Energy level of hydrogen atom - with the electron replaced by a positron

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Energy level of hydrogen atom -- with the electron replaced by a positron

The energy level of a hydrogen atom is given by (without fine structure consideration)

Eh = -13.6 eV / n^2

Suppose -- if the electron is replaced by a positron, what would happen to this energy level?

The resulting system is not in a bound state since E > 0 (V(infinity) = 0) but a continuum state (or scattering state?), which implies no discrete energy level exist -- am I right?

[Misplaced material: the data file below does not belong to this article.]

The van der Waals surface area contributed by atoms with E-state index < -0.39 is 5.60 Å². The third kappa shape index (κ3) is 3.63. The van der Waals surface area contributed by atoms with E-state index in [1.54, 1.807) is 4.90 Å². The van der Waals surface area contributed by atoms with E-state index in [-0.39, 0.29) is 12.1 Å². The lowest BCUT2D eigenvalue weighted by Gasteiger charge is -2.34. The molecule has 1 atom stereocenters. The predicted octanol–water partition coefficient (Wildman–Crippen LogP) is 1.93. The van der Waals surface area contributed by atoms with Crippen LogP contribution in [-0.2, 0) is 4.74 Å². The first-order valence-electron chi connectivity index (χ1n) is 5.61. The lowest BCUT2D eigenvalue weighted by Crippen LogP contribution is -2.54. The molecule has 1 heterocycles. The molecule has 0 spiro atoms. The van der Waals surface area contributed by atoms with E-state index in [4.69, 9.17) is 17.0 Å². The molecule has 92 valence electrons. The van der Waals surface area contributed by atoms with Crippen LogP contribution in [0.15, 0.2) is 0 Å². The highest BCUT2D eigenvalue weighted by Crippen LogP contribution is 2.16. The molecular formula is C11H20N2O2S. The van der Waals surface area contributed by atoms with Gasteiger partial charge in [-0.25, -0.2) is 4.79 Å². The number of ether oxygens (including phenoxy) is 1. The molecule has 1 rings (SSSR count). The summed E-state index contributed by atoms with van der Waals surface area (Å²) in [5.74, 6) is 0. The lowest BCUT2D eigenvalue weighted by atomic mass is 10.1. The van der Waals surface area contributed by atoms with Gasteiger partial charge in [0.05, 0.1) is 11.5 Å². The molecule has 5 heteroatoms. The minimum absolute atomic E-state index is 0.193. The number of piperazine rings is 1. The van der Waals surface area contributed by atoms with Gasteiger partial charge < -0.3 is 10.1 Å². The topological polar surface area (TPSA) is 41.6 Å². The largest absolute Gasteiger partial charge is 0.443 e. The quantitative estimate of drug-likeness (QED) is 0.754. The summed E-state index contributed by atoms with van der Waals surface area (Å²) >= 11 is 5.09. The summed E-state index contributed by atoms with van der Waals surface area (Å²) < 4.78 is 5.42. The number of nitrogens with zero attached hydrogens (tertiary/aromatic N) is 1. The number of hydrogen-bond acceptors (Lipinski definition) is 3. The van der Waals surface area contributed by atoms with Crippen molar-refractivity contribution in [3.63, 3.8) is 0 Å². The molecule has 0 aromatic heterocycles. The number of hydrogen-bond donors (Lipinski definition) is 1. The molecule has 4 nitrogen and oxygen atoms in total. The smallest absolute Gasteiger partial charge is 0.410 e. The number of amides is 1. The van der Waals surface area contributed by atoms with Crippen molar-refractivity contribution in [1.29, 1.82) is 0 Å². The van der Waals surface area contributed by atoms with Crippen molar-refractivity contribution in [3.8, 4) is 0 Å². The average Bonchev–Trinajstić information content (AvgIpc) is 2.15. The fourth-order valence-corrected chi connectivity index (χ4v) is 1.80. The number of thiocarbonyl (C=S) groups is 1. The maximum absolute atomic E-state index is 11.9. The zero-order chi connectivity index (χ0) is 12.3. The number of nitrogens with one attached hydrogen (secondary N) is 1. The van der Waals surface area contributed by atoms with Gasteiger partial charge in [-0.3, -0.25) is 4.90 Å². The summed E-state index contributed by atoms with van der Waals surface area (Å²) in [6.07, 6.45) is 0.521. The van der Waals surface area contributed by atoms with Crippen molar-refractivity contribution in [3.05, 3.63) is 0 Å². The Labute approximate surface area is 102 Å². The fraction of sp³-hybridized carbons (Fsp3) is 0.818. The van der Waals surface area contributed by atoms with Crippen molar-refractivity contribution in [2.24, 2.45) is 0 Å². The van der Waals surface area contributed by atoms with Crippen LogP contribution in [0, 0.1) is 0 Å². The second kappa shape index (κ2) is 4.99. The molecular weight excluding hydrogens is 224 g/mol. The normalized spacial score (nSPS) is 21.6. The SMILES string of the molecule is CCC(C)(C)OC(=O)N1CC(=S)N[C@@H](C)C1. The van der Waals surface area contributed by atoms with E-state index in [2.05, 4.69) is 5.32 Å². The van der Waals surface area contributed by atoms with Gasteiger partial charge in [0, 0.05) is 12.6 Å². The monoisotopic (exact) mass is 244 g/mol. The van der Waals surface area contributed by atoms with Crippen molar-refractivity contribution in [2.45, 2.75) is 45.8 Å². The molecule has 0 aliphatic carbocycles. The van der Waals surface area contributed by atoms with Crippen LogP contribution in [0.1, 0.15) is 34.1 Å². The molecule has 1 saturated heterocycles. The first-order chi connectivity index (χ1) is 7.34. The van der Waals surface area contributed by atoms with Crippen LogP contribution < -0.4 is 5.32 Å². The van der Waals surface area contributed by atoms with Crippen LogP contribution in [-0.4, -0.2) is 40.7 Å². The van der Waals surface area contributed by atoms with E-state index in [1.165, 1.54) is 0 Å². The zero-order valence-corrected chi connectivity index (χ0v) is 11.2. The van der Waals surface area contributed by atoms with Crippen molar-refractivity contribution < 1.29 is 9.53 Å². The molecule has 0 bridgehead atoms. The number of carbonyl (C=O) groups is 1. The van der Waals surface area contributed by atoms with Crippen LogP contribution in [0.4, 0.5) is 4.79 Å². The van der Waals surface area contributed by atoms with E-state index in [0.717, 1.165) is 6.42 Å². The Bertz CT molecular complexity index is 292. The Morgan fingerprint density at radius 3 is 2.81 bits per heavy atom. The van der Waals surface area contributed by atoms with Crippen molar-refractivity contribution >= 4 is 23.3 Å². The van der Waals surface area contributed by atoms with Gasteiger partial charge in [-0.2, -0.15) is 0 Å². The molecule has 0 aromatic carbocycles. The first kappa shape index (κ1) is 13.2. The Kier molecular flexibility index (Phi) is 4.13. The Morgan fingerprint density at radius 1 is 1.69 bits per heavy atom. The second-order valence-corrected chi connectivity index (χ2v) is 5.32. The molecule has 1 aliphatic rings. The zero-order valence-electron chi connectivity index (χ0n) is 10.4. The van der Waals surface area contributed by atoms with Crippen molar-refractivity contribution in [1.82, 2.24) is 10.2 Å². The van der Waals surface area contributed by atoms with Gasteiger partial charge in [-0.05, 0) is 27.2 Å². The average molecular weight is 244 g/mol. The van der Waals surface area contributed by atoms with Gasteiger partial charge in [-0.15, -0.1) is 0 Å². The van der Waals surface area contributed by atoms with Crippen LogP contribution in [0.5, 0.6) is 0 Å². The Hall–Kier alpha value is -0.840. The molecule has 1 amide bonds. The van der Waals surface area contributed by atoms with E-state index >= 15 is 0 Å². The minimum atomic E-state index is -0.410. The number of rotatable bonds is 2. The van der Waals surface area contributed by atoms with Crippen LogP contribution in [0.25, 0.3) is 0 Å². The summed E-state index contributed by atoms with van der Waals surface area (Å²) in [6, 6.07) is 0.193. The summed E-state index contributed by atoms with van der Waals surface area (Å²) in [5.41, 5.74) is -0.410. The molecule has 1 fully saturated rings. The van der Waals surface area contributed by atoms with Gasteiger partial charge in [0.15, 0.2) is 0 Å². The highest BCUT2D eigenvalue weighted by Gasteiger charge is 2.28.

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  • #2
dextercioby
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<The energy level of a hydrogen atom is given by (without fine structure consideration)

Eh = -13.6 eV / n^2>

This is only the discrete part of the spectrum. H-atom has a continuous spectrum as well, for E>=0.

Can you prove your conclusion mathematically ?
 
  • #3
Meir Achuz
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You are right.
 
  • #4
xts
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Cm'n - the positron cannot form any stable structure with positively charged nucleus.

Such speculations make no sense at all.
 

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